Escaping Aleppo does not mean escaping the war
The evacuation of civilians and rebel fighters from eastern Aleppo has been reportedly been suspended after claims rebels opened fire on a convoy leaving a rebel-held district.
It is not clear how long the suspension will last.
There are also reports of some evacuees being taken hostage on Syrian state television and Al-Manar Hezbollah TV.
Hezbollah militia are fighting alongside the Syrian government forces.
The second day of the evacuation of civilians from the city was underway.
A first convoy of ambulances and buses with nearly 1,000 people on board drove out of the devastated rebel-held area of Aleppo on Thursday, according to reports from the scene.
Syrian state television reported later that two further convoys of 15 buses had also left east Aleppo.
The second had reached the rebel-held area of al-Rashideen, according to reports.
ITV News (@itvnews) December 15, 2016
How many have left so far?
The International Committee of the Red Cross said late on Thursday that around 3,000 civilians and more than 40 wounded people, including children, have already been evacuated from those areas of the city.
How many are still there?
It is estimated up to 5,000 are waiting to be brought out immediately.
““We are here to assist the evacuations from east Aleppo. We are working with the Syrian Red Crescent,” said Kerem Kinik, president of the Turkish Red Crescent.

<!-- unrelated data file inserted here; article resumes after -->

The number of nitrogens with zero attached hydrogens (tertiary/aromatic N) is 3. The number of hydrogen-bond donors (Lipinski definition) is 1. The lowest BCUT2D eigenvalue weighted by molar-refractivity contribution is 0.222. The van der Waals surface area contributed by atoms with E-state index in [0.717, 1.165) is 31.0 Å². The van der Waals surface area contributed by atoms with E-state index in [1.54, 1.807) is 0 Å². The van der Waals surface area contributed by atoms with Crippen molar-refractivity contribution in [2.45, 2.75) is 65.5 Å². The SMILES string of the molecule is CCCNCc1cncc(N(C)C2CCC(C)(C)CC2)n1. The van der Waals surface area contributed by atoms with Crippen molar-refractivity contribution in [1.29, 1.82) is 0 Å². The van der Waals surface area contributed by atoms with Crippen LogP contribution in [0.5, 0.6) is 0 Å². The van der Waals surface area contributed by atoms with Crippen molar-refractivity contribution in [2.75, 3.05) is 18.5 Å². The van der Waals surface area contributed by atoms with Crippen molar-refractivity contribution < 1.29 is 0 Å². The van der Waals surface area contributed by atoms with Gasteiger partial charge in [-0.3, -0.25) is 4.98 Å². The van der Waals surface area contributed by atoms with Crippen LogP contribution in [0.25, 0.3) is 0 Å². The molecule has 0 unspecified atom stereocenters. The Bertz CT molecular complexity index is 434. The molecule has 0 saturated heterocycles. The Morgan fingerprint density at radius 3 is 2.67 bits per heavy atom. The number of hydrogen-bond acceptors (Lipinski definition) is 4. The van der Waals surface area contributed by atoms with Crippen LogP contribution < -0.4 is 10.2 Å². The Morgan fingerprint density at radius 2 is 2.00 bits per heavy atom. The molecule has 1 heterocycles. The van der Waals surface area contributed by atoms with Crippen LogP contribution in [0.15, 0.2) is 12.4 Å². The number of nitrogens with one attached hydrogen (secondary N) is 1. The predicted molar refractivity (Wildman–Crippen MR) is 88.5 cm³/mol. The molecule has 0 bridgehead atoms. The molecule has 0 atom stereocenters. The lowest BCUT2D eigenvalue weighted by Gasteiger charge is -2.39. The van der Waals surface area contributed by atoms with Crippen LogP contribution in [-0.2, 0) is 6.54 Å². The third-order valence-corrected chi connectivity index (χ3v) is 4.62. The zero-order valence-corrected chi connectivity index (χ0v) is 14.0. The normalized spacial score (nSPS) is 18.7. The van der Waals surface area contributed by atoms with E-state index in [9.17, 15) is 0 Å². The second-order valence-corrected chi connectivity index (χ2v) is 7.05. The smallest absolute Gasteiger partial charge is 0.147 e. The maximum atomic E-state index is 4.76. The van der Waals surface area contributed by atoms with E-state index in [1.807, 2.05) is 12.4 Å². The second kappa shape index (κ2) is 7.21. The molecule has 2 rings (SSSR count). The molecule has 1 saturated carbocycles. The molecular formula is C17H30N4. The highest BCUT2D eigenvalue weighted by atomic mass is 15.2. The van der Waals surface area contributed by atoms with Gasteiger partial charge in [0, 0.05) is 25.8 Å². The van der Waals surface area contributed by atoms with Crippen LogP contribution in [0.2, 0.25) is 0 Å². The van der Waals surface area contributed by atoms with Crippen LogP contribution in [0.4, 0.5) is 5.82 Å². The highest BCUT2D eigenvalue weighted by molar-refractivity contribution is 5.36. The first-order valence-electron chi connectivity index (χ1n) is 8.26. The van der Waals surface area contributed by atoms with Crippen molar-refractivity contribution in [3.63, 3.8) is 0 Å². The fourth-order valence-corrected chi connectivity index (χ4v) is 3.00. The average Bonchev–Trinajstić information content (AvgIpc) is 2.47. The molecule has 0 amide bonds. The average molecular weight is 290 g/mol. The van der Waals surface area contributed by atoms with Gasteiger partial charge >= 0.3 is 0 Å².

“Our friends are particularly working to transfer the wounded. We made preparations, both in Turkey and Idlib. Hospitals are prepared.”
Staffan de Mistura, the UN special envoy for Syria, says around 50,000 people remain in rebel-held Aleppo.
Around 10,000 will be evacuated to nearby Idlib province.
The rest will move to government-held districts.
UNICEF (@UNICEF) December 15, 2016
“Place them all in Idlib”
Rebel fighters and their families will be taken towards Idlib.
The city, in northwestern Syria, is outside government control, according to the Russian Defence Ministry.
Idlib province, mostly controlled by hardline Islamist groups, is not a favoured destination for fighters and civilians from east Aleppo, where nationalist groups dominated.
The city is already a target for Syrian and Russian air strikes.
However, it is unclear if the government will push for ground assault or simply seek to contain rebels there for now.
Worth re-iterating: Escaping Aleppo doesn't mean escaping war. We're concerned sieges/bombs will continue in Idlib. https://t.co/tNNuEGMds5— David Miliband (@DMiliband) December 15, 2016
By taking control of Aleppo, Syrian President Bashar al-Assad has proved the power of his military coalition.
This is backed by Russia’s air force and an array of Shi’ite militias from across the region.
Opposition fighters have been backed by the US, Turkey and Gulf states.
However, that support has fallen far short of the direct military assistance given to Assad by Russia and Iran.
#BREAKING Putin says next step for Syria is national ceasefire— AFP news agency (@AFP) December 16, 2016
What they are saying
“We are working with the Syrian Red Crescent, particularly in the evacuation of injured people. We have preparations both in Idlib and on the Turkish side. The hospitals are ready,” Kerem Kinik, president of the Turkish Red Crescent.
“Escaping Aleppo does not mean escaping the war..after witnessing the ferocity of attacks on civilians in Aleppo, we are very concerned that the sieges and barrel bombs will follow the thousands who arrive in Idlib,” – the International Rescue Committee.